GlobalWafers Co (環球晶圓), the world’s third-largest silicon wafer supplier, yesterday said that its board of directors has decided to build a new advanced fab in South Korea for US$438 million to meet strong demand.
The much-anticipated fab, the company’s fifth 12-inch fab in Asia, is set to enter volume production in 2020, one year earlier than GlobalWafers’ original plan, it said.
The company said it plans to build a fab with production capacity of 150,000 12-inch wafers per month adjacent to an existing GlobalWafers fab in Cheonan, 80km south of Seoul.
“Demand is so strong that we have to build the new fab ahead of schedule. The business outlook remains intact,” GlobalWafers spokesperson Lee Chung-wei (李崇偉) told the Taipei Times by telephone, shrugging off market rumors about softening demand.
“The new fab will be fully utilized once it starts production based on the orders on hand. All our capacity is earmarked for clients with long-term supply relationships with the firm,” Lee said.
With Hynix SK Inc and Winbond Electronics Corp (華邦電) recently breaking ground on new plants, silicon wafer demand should increase, Lee said, adding: “Those are potential orders for us.”
The uptake of artificial intelligence (AI), Internet-of-Things (IOT) and autonomous cars would increase demand for microprocessors and memory chips, and subsequently the consumption of silicon wafers, he said.
The Hsinchu-based company said its capacity is fully booked until 2020 and it would start to negotiate new supply contracts with clients for deliveries from 2021 to 2025.
The average selling prices of the company’s products would continue to increase, as prices for new contracts would likely be equal to, or slightly higher than current prices, the firm said in August.
GlobalWafers reported a 3.5 percent decline in revenue to NT$5.01 billion (US$162.45 million) last month, from a record-high NT$5.19 billion in revenue in August.
That brought the firm’s third-quarter revenue to an all-time high of NT$15.16 billion, up 5.5 percent from NT$14.37 billion in the second quarter of the year, GlobalWafers said yesterday.
The firm has seen its quarterly revenue break records for 11 straight quarters.
In the first nine months of the year, cumulative revenue totaled NT$43.44 billion, up 28.65 percent from same period last year.
GlobalWafers shares yesterday closed at NT$275 in Taipei trading, down 18.28 percent from last week’s close.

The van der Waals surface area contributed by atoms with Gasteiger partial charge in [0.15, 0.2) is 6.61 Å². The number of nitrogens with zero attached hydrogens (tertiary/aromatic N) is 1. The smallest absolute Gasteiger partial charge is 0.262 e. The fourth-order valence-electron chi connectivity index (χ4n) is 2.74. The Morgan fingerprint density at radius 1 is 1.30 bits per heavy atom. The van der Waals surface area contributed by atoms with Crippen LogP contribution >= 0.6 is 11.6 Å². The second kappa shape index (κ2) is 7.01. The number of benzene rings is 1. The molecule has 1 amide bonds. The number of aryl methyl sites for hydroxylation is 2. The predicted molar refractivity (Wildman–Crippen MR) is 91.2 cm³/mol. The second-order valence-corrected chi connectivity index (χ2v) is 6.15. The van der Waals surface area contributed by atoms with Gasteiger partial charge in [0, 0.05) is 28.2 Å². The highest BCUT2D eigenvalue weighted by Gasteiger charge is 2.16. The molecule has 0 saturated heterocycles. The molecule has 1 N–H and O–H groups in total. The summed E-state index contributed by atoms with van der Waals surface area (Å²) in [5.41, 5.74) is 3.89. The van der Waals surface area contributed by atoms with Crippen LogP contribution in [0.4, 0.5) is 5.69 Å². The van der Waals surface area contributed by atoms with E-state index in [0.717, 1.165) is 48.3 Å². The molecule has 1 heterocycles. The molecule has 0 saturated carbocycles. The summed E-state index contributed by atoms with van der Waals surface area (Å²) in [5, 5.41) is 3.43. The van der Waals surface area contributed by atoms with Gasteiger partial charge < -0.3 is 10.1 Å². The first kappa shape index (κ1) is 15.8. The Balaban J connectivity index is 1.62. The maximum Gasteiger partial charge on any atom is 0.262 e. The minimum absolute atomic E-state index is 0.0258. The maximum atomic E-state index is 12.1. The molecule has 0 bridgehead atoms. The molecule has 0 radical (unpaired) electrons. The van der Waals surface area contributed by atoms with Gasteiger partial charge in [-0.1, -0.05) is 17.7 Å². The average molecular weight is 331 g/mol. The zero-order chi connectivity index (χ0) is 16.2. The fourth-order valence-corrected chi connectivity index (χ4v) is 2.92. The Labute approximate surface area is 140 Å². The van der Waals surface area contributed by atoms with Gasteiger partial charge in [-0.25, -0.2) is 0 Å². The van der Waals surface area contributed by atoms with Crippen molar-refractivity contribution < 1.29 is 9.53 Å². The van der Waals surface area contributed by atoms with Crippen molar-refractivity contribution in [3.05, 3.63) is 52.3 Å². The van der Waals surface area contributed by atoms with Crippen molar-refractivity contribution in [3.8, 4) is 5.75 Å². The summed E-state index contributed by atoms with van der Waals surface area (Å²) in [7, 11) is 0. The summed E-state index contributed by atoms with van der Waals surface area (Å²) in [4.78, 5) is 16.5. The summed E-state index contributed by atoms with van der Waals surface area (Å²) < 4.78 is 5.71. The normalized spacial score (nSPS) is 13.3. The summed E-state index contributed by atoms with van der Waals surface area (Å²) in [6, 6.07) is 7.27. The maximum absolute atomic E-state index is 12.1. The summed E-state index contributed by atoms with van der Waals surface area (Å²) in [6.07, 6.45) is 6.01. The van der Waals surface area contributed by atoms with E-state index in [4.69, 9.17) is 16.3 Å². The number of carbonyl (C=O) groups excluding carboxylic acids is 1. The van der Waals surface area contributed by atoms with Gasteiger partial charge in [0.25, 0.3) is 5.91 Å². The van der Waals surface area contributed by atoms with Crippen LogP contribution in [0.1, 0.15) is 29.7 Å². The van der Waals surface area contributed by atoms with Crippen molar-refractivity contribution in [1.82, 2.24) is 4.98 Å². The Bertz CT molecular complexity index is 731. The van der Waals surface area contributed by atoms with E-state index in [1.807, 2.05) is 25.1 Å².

NOT ALL GOOD: Analysts warned that other data for last month might be less rosy due to the virus and analysts expect the PMI to contract again next month Chinese factory activity saw surprise growth last month as businesses went back to work following a lengthy shutdown, but analysts said that the economy faces a challenging recovery as external demand has been devastated by the COVID-19 pandemic, while the World Bank said that growth could screech to a halt. China is slowly returning to life after months of tough restrictions aimed at containing the virus, which put millions of people into virtual house arrest and brought economic activity to a near standstill. The strict measures saw a closely watched gauge of manufacturing plunge to its lowest level on record in February,
ALL ABOUT STRATEGY: The company is optimistic, saying that its gross margin should increase year-on-year, but it is scaling back on its plans to expand capacity Quang Viet Enterprise Co (QVE, 廣越), which makes down jackets and garments for sportswear and outdoor brands including Adidas AG, yesterday said that revenue might drop 5 to 10 percent annually this year as some customers trimmed orders in response to the COVID-19 pandemic. That would mark its first revenue decline since 2016. Quang Viet posted record-high revenue of NT$16.26 billion (US$537.45 million) last year, up 22 percent from 2018. Down jackets made up 40 percent of it revenue last year. North Face Inc and Patagonia Inc are this year likely to reduce orders by 20 to 30 percent from a
ELECTRONICS Lite-On delays sale of unit Lite-On Technology Corp (光寶科技) yesterday said it would postpone the sale of its solid-state drives (SSD) business to Kioxia Holdings Corp, formerly known as Toshiba Memory Holdings Corp, due to disruptions amid the COVID-19 pandemic. Last year, the Taiwan-based electronics components supplier struck the deal with the Japanese firm, agreeing to sell the unit for US$165 million. Citing unfinished integration work due to the pandemic, Lite-On has deferred today’s closing date until further notice, adding that the delay would not have a negative effect on the unit’s operations. AUTO PARTS Hiroca approves dividend Automotive interior parts supplier Hiroca
Taipei 101, one of the nation’s leading shopping centers, is planning to reduce its business hours due to decreased demand amid the COVID-19 pandemic. Taipei 101 is to open daily at noon and close at 9pm from April 6, building management said in a statement on Monday. The shopping center has been opening at 11am and closing at 9:30pm from Sunday to Thursday, while closing at 10pm on Friday and Saturday. The restaurants in the food court — on the basement level — would adjust their business hours as necessary, but the supermarket would continue to open at 9am daily, management said. The shopping